My view on Silver RavenWolf is a fairly neutral one. I've read or skimmed several of her books--Silver Broomstick was one of the first Wicca books I ever picked up. I personally don't like her writing style, it's at once too flowery and too vague. I prefer Starhawk and Scott Cunningham, both more straightforward and practical. This isn't to say her books aren't informative or useful, just that she's not at the top of my list for pagan authors. She has good, easily used, cross-referenced information and sometimes makes excellent points not found elsewhere. Her Silver Broomstick series I would recommend anyone studying should read; her other magickal books I have not yet looked at but have heard good things about.

Where I do have a serious problem with her are all her Teen Witch work and her "Silver's Spells" items. While I personally think the "teen witch" book is fluffy-bunny worthless tripe, it has two good uses. First, it does present Wicca in a way very young teens (say 12-15, tops) can understand enough to decide if they want to study it fully or not. It's far better to give these folks a guideline rather than have them wander off on their own magically and possibly get themselves into a deal of trouble. Second, it's an excellent thing to give to parents of preteens and teens to convince them that Wicca isn't "devil worship" or any number of evil horrendous things. (For explaining it to parents or clergy that don't have children in this age, please use The Truth about Witchcraft Today by Cunningham. If I at 20 were to hand my parents "teen witch" I’d be insulting their intelligence. But for that stage in life it's a good "oh look this is harmless!" piece of literature.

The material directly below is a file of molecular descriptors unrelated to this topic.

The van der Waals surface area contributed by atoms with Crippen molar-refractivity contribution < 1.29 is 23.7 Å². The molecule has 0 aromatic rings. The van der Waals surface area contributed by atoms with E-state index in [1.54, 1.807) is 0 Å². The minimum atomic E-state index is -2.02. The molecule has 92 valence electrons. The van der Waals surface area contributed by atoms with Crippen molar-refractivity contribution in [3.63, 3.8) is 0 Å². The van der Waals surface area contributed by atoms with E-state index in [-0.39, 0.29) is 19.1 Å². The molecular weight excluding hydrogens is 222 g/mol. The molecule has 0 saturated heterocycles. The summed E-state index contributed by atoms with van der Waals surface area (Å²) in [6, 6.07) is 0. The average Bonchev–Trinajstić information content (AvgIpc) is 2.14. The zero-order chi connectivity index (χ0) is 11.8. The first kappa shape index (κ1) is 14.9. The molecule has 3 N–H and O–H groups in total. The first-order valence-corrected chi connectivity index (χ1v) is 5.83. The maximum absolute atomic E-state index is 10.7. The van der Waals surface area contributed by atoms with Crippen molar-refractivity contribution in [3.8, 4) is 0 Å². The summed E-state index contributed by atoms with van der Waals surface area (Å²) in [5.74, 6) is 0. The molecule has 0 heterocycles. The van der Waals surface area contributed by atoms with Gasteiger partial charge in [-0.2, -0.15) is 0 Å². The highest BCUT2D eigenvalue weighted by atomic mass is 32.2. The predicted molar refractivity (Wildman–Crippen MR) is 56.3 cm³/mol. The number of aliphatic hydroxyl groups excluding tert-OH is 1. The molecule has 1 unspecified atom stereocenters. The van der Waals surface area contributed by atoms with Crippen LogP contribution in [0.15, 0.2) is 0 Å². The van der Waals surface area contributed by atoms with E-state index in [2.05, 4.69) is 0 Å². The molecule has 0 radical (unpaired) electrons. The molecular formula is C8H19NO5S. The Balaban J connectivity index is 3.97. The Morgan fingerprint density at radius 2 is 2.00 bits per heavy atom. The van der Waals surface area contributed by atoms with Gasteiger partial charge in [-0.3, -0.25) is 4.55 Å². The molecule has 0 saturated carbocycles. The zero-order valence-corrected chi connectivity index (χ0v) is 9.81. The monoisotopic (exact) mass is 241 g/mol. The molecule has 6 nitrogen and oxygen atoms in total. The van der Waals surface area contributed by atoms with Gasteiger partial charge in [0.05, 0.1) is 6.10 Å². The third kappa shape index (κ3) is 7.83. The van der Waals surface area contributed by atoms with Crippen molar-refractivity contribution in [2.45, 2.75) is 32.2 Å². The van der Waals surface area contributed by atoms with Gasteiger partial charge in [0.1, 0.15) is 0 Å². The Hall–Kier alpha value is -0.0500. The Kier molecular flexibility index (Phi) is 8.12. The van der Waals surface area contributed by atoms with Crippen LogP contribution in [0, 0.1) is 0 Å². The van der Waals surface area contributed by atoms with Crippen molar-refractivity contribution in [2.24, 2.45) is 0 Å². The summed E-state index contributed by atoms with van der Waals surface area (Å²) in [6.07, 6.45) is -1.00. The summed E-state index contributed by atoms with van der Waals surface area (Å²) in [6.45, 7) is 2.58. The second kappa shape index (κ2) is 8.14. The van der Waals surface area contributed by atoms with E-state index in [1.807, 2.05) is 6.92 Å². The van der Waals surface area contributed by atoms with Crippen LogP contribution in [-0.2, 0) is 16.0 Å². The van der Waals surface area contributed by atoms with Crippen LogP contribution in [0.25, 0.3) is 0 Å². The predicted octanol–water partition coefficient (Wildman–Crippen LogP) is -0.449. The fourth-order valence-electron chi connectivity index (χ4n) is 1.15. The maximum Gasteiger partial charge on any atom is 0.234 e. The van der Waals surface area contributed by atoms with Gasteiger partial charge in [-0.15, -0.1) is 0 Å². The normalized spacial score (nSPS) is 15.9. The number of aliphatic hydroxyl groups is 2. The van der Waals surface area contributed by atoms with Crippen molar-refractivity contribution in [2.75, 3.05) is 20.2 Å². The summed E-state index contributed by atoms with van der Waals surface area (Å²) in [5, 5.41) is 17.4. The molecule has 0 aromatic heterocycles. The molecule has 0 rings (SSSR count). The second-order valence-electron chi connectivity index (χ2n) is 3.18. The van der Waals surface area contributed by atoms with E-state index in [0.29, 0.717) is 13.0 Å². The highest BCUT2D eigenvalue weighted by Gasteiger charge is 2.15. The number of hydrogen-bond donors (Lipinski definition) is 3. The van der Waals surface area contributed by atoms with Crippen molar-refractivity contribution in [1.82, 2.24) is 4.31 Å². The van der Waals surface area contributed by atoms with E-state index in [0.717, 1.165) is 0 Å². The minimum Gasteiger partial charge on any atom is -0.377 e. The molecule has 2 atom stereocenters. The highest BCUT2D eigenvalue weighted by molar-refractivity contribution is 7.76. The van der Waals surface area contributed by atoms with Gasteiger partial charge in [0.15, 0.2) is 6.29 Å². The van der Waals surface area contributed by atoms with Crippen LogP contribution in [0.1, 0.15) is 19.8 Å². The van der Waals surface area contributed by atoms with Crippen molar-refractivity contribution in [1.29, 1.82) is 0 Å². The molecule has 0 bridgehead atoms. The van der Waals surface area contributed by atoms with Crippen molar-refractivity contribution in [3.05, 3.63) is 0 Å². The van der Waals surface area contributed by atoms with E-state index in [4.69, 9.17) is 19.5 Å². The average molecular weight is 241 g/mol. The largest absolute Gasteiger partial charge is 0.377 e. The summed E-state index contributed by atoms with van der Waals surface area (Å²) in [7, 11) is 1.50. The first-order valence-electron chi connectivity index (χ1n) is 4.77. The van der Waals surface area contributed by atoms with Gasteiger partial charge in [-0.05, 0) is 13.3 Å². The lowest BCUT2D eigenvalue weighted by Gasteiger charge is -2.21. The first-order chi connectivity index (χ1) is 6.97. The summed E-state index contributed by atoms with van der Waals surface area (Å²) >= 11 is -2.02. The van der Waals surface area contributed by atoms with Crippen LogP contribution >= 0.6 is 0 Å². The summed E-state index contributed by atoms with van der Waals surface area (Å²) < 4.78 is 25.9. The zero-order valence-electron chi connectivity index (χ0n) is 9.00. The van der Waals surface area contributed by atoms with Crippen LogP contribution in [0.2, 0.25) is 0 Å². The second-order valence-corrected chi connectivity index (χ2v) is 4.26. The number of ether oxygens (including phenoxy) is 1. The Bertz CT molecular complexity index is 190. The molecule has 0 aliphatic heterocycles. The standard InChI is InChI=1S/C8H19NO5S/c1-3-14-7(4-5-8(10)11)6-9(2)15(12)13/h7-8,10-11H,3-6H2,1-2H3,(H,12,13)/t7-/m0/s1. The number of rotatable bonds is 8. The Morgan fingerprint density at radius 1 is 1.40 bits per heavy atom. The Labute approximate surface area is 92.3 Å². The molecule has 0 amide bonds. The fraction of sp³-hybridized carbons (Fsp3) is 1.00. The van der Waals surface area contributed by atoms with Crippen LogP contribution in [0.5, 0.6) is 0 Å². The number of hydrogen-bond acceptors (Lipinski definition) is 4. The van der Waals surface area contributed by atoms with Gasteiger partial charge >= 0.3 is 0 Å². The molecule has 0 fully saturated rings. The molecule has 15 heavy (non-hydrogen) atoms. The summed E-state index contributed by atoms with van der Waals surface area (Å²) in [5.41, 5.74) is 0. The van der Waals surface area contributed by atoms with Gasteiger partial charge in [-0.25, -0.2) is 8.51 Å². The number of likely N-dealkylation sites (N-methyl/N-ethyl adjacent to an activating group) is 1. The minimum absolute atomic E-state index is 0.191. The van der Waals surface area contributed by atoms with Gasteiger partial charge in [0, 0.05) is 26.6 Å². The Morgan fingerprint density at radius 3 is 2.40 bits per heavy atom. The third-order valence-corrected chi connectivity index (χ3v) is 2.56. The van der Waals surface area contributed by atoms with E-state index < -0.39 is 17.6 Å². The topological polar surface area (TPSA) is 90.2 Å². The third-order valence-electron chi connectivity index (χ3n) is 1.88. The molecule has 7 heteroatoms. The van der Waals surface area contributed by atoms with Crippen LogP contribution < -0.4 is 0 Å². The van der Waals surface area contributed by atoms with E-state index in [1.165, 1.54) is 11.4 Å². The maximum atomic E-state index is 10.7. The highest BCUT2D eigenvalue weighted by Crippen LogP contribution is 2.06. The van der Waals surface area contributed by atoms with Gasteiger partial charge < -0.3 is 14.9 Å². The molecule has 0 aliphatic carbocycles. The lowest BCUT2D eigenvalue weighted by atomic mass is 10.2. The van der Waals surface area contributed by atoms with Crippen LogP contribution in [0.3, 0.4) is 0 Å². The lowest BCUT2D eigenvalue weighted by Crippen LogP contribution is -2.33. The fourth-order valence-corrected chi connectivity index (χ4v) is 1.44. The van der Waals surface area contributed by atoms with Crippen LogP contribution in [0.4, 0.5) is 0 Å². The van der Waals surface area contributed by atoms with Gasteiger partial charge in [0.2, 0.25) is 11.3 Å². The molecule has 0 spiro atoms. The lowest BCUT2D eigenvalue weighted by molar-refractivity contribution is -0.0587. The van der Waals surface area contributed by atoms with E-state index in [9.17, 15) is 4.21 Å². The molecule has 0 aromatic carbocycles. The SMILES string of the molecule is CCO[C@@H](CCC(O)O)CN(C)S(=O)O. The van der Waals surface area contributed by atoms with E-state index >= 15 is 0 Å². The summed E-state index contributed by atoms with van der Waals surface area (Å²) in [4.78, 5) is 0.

However the "Teen witch" Kit, which includes the book and very basic tools for spells and whatnot, seems like shameless merchandising to me. It's really not very useful at all, but costs twice as much because it's a "boxed set" with a purple bag, some candles and salt. Same goes for the "teen fiction" series of stories, based on the characters on the cover of the book. While I suppose they're useful to give younger practitioners "role models" or stories to read about people like themselves, it's just something that rubs me the wrong way.

I feel much the same about the Spells series. Selling or profiting from spells in particular is something a lot of pagans consider unethical. And in some ways dangerous, because someone wandering through, grabs a book of Love Spells having no knowledge of magic or paganism as a religion... this is what's called a Bad Thing (TM). Many magical traditions look down upon this too, since the spells from their book of shadows are considered private coven matters and not for public consumption. I'm still undecided on the "ominous" part, although I've seen enough young teen and even college girls mess themselves up on "love spells". But I'm more upset about the blatant merchandising bit. Books of spells like "How to Be a Wicked Witch: Good Spells, Charms, Potions and Notions for Bad Days", "Spells for the Witch in You", and "How to Turn Your EX-Boyfriend into a Toad: And Other Spells for Love, Wealth, Beauty and Revenge" have become MASSIVELY popular in the past 2-5 years. I just feel like RavenWolf's jumping on the bandwagon here, since 'everyone else' has one on the market, she should too.

Log in or register to write something here or to contact authors.